Turkey rejects Trump’s threats amid conflicting U.S. signals over Syria offensive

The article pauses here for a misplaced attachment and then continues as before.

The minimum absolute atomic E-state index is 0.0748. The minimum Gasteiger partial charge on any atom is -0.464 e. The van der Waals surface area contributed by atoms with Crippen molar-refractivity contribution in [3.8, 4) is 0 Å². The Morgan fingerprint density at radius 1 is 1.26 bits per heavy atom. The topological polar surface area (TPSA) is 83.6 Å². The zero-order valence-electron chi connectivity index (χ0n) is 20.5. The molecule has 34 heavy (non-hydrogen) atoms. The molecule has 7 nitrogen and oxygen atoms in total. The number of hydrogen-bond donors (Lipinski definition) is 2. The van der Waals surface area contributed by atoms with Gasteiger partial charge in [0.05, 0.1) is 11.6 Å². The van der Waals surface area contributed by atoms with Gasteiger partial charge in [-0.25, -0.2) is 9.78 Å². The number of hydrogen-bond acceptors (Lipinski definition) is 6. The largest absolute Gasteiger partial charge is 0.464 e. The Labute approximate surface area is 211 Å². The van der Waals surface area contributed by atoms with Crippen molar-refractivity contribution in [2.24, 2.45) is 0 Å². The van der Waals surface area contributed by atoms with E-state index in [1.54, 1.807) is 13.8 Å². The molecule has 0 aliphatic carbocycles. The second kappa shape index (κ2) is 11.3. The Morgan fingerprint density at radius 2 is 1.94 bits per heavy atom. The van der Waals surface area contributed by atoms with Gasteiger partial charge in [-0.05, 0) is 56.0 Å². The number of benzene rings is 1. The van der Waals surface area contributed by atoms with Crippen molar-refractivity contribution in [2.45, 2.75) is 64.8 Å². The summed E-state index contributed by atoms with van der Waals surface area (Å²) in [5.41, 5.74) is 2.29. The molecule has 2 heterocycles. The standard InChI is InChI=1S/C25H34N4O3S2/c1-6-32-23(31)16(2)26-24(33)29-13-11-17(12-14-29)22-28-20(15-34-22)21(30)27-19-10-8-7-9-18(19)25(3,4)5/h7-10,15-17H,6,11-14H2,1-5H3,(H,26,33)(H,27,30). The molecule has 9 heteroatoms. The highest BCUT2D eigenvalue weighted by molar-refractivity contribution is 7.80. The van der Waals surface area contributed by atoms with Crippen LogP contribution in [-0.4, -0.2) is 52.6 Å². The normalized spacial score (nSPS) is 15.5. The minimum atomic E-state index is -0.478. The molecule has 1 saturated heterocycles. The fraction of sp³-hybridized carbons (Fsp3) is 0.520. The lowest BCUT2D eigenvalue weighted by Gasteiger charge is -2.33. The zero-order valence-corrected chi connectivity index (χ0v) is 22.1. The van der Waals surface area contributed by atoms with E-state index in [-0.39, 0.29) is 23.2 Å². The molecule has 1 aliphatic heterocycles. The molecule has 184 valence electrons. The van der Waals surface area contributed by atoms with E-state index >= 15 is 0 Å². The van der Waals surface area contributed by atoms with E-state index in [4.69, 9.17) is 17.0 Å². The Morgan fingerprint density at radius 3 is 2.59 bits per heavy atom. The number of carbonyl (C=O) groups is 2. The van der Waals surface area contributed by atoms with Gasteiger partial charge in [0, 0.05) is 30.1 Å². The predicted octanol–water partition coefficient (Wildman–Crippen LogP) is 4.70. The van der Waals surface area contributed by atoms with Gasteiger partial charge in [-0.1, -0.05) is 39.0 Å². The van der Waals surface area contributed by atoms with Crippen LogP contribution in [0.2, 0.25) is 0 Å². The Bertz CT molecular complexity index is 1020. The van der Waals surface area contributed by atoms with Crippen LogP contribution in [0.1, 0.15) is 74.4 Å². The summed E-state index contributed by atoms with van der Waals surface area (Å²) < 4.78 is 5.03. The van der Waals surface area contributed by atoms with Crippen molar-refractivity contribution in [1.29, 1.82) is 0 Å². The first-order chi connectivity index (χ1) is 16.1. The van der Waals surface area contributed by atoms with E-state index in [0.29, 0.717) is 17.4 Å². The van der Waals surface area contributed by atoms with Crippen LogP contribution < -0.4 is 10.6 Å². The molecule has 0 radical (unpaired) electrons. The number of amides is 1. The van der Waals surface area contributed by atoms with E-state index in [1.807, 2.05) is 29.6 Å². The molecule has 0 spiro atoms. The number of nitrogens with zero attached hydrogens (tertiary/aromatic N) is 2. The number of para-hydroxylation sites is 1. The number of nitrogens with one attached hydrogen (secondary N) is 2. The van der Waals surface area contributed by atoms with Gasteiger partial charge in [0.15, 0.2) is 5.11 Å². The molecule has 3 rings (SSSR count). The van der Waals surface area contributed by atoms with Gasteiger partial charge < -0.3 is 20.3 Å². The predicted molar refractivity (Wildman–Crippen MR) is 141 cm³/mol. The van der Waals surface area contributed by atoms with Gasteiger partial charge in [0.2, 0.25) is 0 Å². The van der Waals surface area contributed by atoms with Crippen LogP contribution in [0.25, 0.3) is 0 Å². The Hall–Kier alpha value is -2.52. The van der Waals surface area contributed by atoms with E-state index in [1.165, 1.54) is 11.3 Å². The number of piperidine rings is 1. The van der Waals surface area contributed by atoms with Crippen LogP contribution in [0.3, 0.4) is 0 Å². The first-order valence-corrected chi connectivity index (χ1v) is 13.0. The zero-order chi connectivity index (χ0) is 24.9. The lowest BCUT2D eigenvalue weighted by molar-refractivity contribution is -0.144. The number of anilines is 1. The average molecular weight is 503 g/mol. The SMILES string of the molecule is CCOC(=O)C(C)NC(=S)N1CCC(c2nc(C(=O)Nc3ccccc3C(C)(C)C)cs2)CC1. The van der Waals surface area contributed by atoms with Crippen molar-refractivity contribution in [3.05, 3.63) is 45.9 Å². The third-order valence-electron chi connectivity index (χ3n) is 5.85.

ISTANBUL – Turkey’s vice president said Tuesday that his country would “not react to threats,” as it prepared to mount a military offensive against U.S.-allied Kurdish fighters in Syria, a day after President Donald Trump warned that he would destroy Turkey’s economy if the offensive did not meet with his approval. “When it comes to the security of Turkey, as always, our president emphasized Turkey will determine its own path,” the vice president, Fuat Oktay, said in a speech at a university in Ankara, the Turkish capital. He referred to President Recep Tayyip Erdogan, who has vowed to create a “safe zone” in a lengthy swath of Syrian territory along Turkey’s border.Erdogan and other Turkish officials have suggested for days that the military operation could begin at any moment. Turkish troop convoys have headed to the border, and local media outlets have published details of what they say is the battle plan. Turkey’s Defense Ministry wrote Tuesday on Twitter that all its preparations for the operation were complete. But there was no sign yet that Turkish troops were moving forward, as the United Nations and aid agencies warned of potentially catastrophic humanitarian consequences, and as the Trump administration delivered confusing signals about how it views Turkey’s plans to attack a Syrian-Kurdish force that partnered with the U.S. military to fight the Islamic State militant group. In a White House statement on Sunday and tweets on Monday, Trump suggested that U.S. troops would step aside as Turkey conducted its military operation.”It is time for us to get out of these ridiculous Endless Wars, many of them tribal, and bring our soldiers home,” Trump tweeted. Dozens of U.S. troops were withdrawn from the “safe zone” early Monday. But after facing harsh criticism from some of his own allies that he was abandoning the Syrian Kurds, Trump appeared to have a change of heart by Monday afternoon. “If Turkey does anything that I, in my great and unmatched wisdom, consider to be off limits, I will totally destroy and obliterate the Economy of Turkey,” he wrote, without specifying what was off limits. Syrian Kurdish officials, frozen in Turkey’s crosshairs, tried to seize on Washington’s political divisions. “We are humbled by the enormous support by American people and politicians despite @potus decision to pave the way for Turkish invasion, which caused despair among people,” Mustafa Bali, a spokesman for the Syrian-Kurdish force, known as the Syrian Democratic Forces (SDF), wrote Tuesday on Twitter. U.S. officials have denied that Trump endorsed a Turkish invasion. A senior administration official said Monday that Trump’s principal concern was the safety of U.S. troops operating in the area. “The president has made it very clear there should be no untoward action with respect to the Kurds or anyone else,” the official said. As allies and regional actors tried to unscramble Trump’s conflicting statements, Erdogan’s government has remained on message, insisting that the invasion is a certainty and that its target, the SDF, is an imminent threat to national security because of its ties to Kurdish militants in Turkey. The establishment of the safe zone “is essential for the stability and peace of our region and for Syrians to be reunited with a secure life,” the Turkish Defense Ministry said in a tweet on Tuesday. The ministry was alluding to Erdogan’s plan to resettle in Syria millions of Syrian refugees now residing in Turkey – a mass repatriation that the United Nations and refugee advocates have said might violate international law. Eric Schwartz, president of Refugees International, said in a statement Tuesday that Turkey’s proposed resettlement in the “safe zone” was “shockingly irresponsible.” And Ankara’s proposed invasion would likely create new refugees, he added. “It could displace hundreds of thousands of civilians in an area already in the grip of a humanitarian crisis,” Schwartz said. “A Turkish military operation into northeast Syria will likely force international relief groups to evacuate just when they are needed most.” Sabah, a Turkish newspaper that is close to Erdogan’s government, published a report Tuesday describing how the battle might unfold. It said Turkish armed forces would wait for the full withdrawal of U.S. troops before commencing any operation. Warplanes and howitzers would pound enemy positions, and then Turkish troops would enter Syria from several points along the border, east of the Euphrates River. The military would advance as far as 18 miles into Syrian territory, the report said, without naming its source. After the operation was completed, Turkey would “continue its humanitarian work to bring back locals in the area.” On Tuesday, a spokesman for a Turkish-backed Syrian rebel group, called the National Army, said its fighters were making preparations for the operation but had still received no orders to move.